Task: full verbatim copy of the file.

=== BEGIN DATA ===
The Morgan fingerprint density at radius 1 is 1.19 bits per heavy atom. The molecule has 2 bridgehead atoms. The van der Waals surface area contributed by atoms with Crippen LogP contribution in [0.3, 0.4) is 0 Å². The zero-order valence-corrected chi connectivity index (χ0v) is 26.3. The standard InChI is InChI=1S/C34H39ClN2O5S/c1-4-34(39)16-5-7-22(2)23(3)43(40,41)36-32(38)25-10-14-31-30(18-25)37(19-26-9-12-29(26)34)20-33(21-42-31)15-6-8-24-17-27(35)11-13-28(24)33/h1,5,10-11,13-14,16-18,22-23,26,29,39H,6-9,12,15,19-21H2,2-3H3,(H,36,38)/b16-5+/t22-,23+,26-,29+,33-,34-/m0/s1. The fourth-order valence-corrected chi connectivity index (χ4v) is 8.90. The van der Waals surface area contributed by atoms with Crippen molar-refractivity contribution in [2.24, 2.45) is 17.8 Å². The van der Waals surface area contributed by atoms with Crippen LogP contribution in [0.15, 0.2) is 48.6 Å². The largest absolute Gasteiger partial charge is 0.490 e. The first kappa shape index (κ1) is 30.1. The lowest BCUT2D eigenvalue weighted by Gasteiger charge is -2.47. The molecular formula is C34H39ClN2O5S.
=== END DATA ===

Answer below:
The Morgan fingerprint density at radius 1 is 1.19 bits per heavy atom. The molecule has 2 bridgehead atoms. The van der Waals surface area contributed by atoms with Crippen LogP contribution in [0.3, 0.4) is 0 Å². The zero-order valence-corrected chi connectivity index (χ0v) is 26.3. The standard InChI is InChI=1S/C34H39ClN2O5S/c1-4-34(39)16-5-7-22(2)23(3)43(40,41)36-32(38)25-10-14-31-30(18-25)37(19-26-9-12-29(26)34)20-33(21-42-31)15-6-8-24-17-27(35)11-13-28(24)33/h1,5,10-11,13-14,16-18,22-23,26,29,39H,6-9,12,15,19-21H2,2-3H3,(H,36,38)/b16-5+/t22-,23+,26-,29+,33-,34-/m0/s1. The fourth-order valence-corrected chi connectivity index (χ4v) is 8.90. The van der Waals surface area contributed by atoms with Crippen molar-refractivity contribution in [2.24, 2.45) is 17.8 Å². The van der Waals surface area contributed by atoms with Crippen LogP contribution in [0.15, 0.2) is 48.6 Å². The largest absolute Gasteiger partial charge is 0.490 e. The first kappa shape index (κ1) is 30.1. The lowest BCUT2D eigenvalue weighted by Gasteiger charge is -2.47. The molecular formula is C34H39ClN2O5S.